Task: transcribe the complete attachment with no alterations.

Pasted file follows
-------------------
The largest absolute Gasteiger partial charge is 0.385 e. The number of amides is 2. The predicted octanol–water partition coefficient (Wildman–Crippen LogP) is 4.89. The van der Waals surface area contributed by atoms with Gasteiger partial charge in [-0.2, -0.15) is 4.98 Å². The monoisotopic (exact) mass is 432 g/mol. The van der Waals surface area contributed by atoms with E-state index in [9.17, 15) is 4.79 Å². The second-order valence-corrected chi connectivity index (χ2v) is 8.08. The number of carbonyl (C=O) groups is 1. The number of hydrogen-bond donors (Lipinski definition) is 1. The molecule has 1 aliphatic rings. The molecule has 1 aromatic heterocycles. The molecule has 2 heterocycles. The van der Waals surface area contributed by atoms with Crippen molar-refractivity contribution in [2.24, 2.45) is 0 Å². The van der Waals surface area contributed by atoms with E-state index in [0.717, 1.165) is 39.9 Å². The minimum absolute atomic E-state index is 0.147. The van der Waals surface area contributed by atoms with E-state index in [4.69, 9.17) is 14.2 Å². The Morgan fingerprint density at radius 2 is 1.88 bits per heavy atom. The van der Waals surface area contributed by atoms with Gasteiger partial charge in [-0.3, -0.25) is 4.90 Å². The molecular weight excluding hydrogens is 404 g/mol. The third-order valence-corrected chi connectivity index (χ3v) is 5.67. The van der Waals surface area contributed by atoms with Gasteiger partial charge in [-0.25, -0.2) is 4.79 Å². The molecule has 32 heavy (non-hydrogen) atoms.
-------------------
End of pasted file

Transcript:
The largest absolute Gasteiger partial charge is 0.385 e. The number of amides is 2. The predicted octanol–water partition coefficient (Wildman–Crippen LogP) is 4.89. The van der Waals surface area contributed by atoms with Gasteiger partial charge in [-0.2, -0.15) is 4.98 Å². The monoisotopic (exact) mass is 432 g/mol. The van der Waals surface area contributed by atoms with E-state index in [9.17, 15) is 4.79 Å². The second-order valence-corrected chi connectivity index (χ2v) is 8.08. The number of carbonyl (C=O) groups is 1. The number of hydrogen-bond donors (Lipinski definition) is 1. The molecule has 1 aliphatic rings. The molecule has 1 aromatic heterocycles. The molecule has 2 heterocycles. The van der Waals surface area contributed by atoms with Crippen molar-refractivity contribution in [2.24, 2.45) is 0 Å². The van der Waals surface area contributed by atoms with E-state index in [0.717, 1.165) is 39.9 Å². The minimum absolute atomic E-state index is 0.147. The van der Waals surface area contributed by atoms with E-state index in [4.69, 9.17) is 14.2 Å². The Morgan fingerprint density at radius 2 is 1.88 bits per heavy atom. The van der Waals surface area contributed by atoms with Gasteiger partial charge in [-0.3, -0.25) is 4.90 Å². The molecular weight excluding hydrogens is 404 g/mol. The third-order valence-corrected chi connectivity index (χ3v) is 5.67. The van der Waals surface area contributed by atoms with Gasteiger partial charge in [-0.25, -0.2) is 4.79 Å². The molecule has 32 heavy (non-hydrogen) atoms.